Stereotypes occur everywhere, be it at the workplace or in the general society. They are very unfair and harmful because they demoralize people, especially at the workplace and can, therefore, wreak havoc on productivity. Stereotypes are usually related to age, race, gender, religion, and sexual preference.
Stereotypes in ordinary life are not distinguishable from stereotypes in the workplace, more so because the office workforce comprises people of all ages, nationalities, sexual preferences and races. A stereotype is not just about harassment; it also occurs if you believe something about someone because of their age, nationality, sexual preference or race.
Breaking stereotypes is important if we want to make progress as a society. It requires determination and self will. Here are methods for dismantling these preconceptions, from the IT guy to the ditz.
1. Know What You Deserve and Demand to Be Paid for It
Because of your gender or race, someone might feel that you don’t deserve equal pay as those of the other gender or race even though you have the same qualifications. This kind of discrimination is the characteristic of many American stereotypes who believe that they are better than others and hence deserve better treatment.
You have to stand your ground and say “No” to such kind of treatment. Be aggressive about the demands for your right payment according to your qualifications. Fight for promotions, negotiate salary increments, ask for more responsibilities, more opportunities, more benefits, more skills, more knowledge, and more worth.
2. Own Your Growth and Goals
It is stereotypical to think that since someone is short (or tall) or of a different race, they are not as aggressive or ambitious in their career goals as people of different status. It is upon you to prove such people otherwise by taking charge of your goals and growth.
Remember that you can move as quickly as you desire in your career trajectory if you are willing and ready forge ahead without caring about someone’s opinion about you. It isn’t easy, but such a feat are not achieved by humbly showing up at annual reviews and hoping for someone to notice you.
Nothing comes on a silver platter, you have to fight harder and do more to take your rightful position in your career. Let everyone know that you’re willing and capable of learning and be blunt about your passions, interests, and expectations. Be confident, straight-forward and vocal when it comes to owning your growth and goals.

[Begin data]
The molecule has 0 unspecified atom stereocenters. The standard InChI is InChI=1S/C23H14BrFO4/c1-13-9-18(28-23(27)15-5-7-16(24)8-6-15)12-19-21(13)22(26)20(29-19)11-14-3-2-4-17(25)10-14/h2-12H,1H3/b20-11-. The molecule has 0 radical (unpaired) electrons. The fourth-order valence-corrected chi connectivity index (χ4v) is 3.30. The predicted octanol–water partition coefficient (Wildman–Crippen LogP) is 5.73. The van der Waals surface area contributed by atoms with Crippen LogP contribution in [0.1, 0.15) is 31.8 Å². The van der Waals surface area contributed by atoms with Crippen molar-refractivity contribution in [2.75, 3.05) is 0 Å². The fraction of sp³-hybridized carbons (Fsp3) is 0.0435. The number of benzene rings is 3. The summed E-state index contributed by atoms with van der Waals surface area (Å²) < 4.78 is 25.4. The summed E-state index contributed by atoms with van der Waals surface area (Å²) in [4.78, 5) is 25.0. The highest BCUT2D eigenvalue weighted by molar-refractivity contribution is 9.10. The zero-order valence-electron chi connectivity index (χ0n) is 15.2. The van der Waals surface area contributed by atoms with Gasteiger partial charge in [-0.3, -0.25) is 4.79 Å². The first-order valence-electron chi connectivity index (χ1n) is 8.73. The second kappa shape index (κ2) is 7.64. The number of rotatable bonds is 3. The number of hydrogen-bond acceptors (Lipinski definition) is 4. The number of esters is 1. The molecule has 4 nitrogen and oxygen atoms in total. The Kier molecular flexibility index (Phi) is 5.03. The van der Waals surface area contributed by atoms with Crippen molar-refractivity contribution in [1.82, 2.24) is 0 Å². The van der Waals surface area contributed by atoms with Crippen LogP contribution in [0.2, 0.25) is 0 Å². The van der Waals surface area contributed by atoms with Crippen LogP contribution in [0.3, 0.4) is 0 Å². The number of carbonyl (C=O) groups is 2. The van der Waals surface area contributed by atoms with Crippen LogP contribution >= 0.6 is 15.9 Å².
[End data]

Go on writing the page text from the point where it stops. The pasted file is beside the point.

3. Accept That Success and Authority Can Often Stir Disapproval
When you begin to succeed and earn some authority, some people will hate you, especially those who thought you were not up to the task because of your tribe, age, or something else. Some will try to disapprove your new status with clams that you bought your way up.
But such sentiments are expected and you need to accept them positively. If your success threatens someone, you don’t need to feel bad about it, neither do you owe them an apology for being raised to a position of prestige and authority. Always remember that “it’s lonely at the top” and accept to be lonely rather than to be sorry.
4. Build up, Other People. Support and Empower Them
Ever heard the saying “blowing out someone else’s candle won’t make yours shine brighter?” If you are a member of the group being discriminated against, don’t use your position to fight your own people so that the opposing team can love you. To fight this stereotype, you must work hard to support and empower your own people so that your status can be improved as a team.
And if anyone in your team has taken the challenge to do the same, give him/her your full support. Being confrontational, jealous and unjustly competitive against each other will bring all of you down. The power to fight negativity is in your hands as well as the power to incite growth and positivity.
Encourage your team to step out of their comfort zones, think of new ideas, and make difficult decisions so that no one is left behind.
5. Breaking Stereotypes Requires You to Be Vocal About New Ideas
As a victim of stereotype, if you keep quiet, people will assume that you are comfortable. Raise your concerns and fight for what you believe to be better, right and just. If you know that something needs improvement, say it, and if you believe that something is wrong, say so and then present a solution.
Once you are convicted that your ideas are good, speak them out.
6. Don’t Fall for Pressure, Be Yourself
As a member of the minority group, don’t try to change yourself so you can dance to the tunes of the oppressors. People will try to put pressure on you so that you can change but just ignore them. Your gender or status should not hinder your ability to speak your mind so that people can understand that you are not willing to play to their whims.
The power to stop intimidation is in your hands and you should not allow anyone to intimidate you.
7. Be Honest and Trustworthy
Stereotypes don’t always have to be negative because we also have positive stereotypes who may believe that a certain group of people (or a certain race) is good at something, just like some races may be taken to be good at providing better IT solutions.
If you want to fight stereotype and gain the support of those who have the same feelings as you, you have to be very honest in this journey. Appearing to have some hidden agenda in your fight will make your fellow warriors run away from you.
Breaking Stereotypes Begins With You
You are the victim and you can not sit back and wait for someone to fight for you or for some miracle to happen. Breaking stereotypes is not a walk in the pack and if you are faint-hearted, you will get tired along the way. Bringing such a change requires courage and determination. In the end, you will enjoy the feeling of satisfaction that accompanies such successes.
If you want to know more about breaking down stereotypes, you can visit our blog.